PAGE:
Follow Up to Spiritual Warfare Essay: What about True Multiculturalism?

Follow Up to Spiritual Warfare Essay: What about True Multiculturalism? February 23, 2019

Follow Up to Spiritual Warfare Essay: What about True Multiculturalism?

Two brief explanations:

First, for most of my thirty-seven years teaching career in American Christian higher education I have heard much about the need for multiculturalism, cultural engagement, diversity, and acceptance of non-western ways of life. A great deal of pressure is exerted on faculty members of institutions of higher education, both religious and secular, to draw on “two thirds world” cultures (as well as women’s experience and African-American and Latino experience).

Second, for most of my thirty-seven years teaching career…I have had “international students” from Africa and Asia and Latin America and the Caribbean in my classes—scores if not hundreds of them. I have gone out of my way to learn from them—about their home cultures, worldviews, religious forms of life, and perspectives on America.

What I have come to wonder is this: How much of those real two-thirds world cultures and especially religious worldviews do the “pressure-creators” of multiculturalism really want incorporated into our curricula, pedagogy, and (in Christian institutions) worship styles?

*Sidebar: The opinions expressed here are my own (or those of the guest writer); I do not speak for any other person, group or organization; nor do I imply that the opinions expressed here reflect those of any other person, group or organization unless I say so specifically. Before commenting read the entire post and the “Note to commenters” at its end.*

One thing almost all of my two-thirds world Christian students tell me is that in their home countries (some say “tribes” or “kingdoms”) belief in supernatural spiritual powers and what I have here called “spiritual warfare” is absolutely crucial and central to their everyday lives.

Yet, it seems to me that most of the “pressurizers” of multiculturalism do not intend for us to adopt and incorporate into our curricula (broadly defined) that particular aspect of two-thirds world cultures. And yet, it seems to me, this is inseparable from those cultures. A supernatural worldview and strong belief in invisible, spiritual powers and principalities that really interfere in daily life is intrinsic to those cultures.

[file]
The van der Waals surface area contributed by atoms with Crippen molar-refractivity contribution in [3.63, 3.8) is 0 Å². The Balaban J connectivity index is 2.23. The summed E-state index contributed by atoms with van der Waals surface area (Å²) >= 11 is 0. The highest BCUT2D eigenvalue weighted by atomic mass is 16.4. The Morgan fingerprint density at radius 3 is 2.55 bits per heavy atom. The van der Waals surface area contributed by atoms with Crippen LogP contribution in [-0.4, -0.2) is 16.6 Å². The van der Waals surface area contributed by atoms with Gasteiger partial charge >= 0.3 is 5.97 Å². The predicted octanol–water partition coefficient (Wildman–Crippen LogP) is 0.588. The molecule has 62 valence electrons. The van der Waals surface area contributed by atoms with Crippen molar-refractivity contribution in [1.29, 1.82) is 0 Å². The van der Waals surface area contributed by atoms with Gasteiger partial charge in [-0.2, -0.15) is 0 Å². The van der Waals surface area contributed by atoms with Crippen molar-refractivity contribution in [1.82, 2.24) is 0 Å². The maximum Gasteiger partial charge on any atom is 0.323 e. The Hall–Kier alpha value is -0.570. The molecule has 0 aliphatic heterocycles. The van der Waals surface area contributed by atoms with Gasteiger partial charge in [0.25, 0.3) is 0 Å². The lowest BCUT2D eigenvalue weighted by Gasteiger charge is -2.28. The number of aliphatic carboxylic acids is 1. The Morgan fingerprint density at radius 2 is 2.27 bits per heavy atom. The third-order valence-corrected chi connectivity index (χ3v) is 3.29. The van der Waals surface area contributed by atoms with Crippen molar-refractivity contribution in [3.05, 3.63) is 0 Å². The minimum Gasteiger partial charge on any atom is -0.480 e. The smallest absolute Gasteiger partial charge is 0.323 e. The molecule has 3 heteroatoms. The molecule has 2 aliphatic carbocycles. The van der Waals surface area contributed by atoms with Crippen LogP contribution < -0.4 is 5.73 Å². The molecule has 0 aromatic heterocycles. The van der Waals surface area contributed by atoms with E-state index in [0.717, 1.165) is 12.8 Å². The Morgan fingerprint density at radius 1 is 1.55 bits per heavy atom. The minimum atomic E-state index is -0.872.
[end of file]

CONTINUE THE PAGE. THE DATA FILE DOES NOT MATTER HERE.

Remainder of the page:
I consider myself an advocate for multiculturalism, but not of a selective kind that filters out religions and spiritualities and worldviews.

For example, I have often heard the promoters of multiculturalism talk about two-thirds world cultures helping us—in the West—overcome our individualism. But I believe their communitarianism is inseparably linked with their religious-spiritual worldview.

The same irony goes for morality and ethics. We are told to incorporate literature and history and cultural experiences from non-western cultures, but that definitely does not apply to the generally very conservative or just radically different (from the West’s) permissive attitudes towards sex or to our western attitudes toward gender roles (as promoted by intellectuals in the academy).

It feels to me as if the “multiculturalism” we are encouraged, even pressured, to create within our western academy is artificial. It means whatever does not radically conflict with our secularism, permissiveness, and liberationist ways of thinking about gender roles.

This is my “open letter” to my colleagues in the American academy who talk endlessly about multiculturalism and cultural engagement and diversity. Please consider whether you really want non-western cultures to be incorporated, taught, adopted., etc., in your/our institutions of higher education or whether you only want those aspects incorporated that fit with your modern, liberal, western sensitivities.

My international students tell me that if they were to speak and write openly and without restraint about their cultures they would have to include the roles of spirits, good and bad, ancestors, friendly and hostile, spiritual warfare, traditional sex and marriage arrangements, etc., into their presentations. And if we are to be truly open to their forms of life we have to be open to such.

*Note to commenters: This blog is not a discussion board; please respond with a question or comment only to me. If you do not share my evangelical Christian perspective (very broadly defined), feel free to ask a question for clarification, but know that this is not a space for debating incommensurate perspectives/worldviews. In any case, know that there is no guarantee that your question or comment will be posted by the moderator or answered by the writer. If you hope for your question or comment to appear here and be answered or responded to, make sure it is civil, respectful, and “on topic.” Do not comment if you have not read the entire post and do not misrepresent what it says. Keep any comment (including questions) to minimal length; do not post essays, sermons or testimonies here. Do not post links to internet sites here. This is a space for expressions of the blogger’s (or guest writers’) opinions and constructive dialogue among evangelical Christians (very broadly defined).

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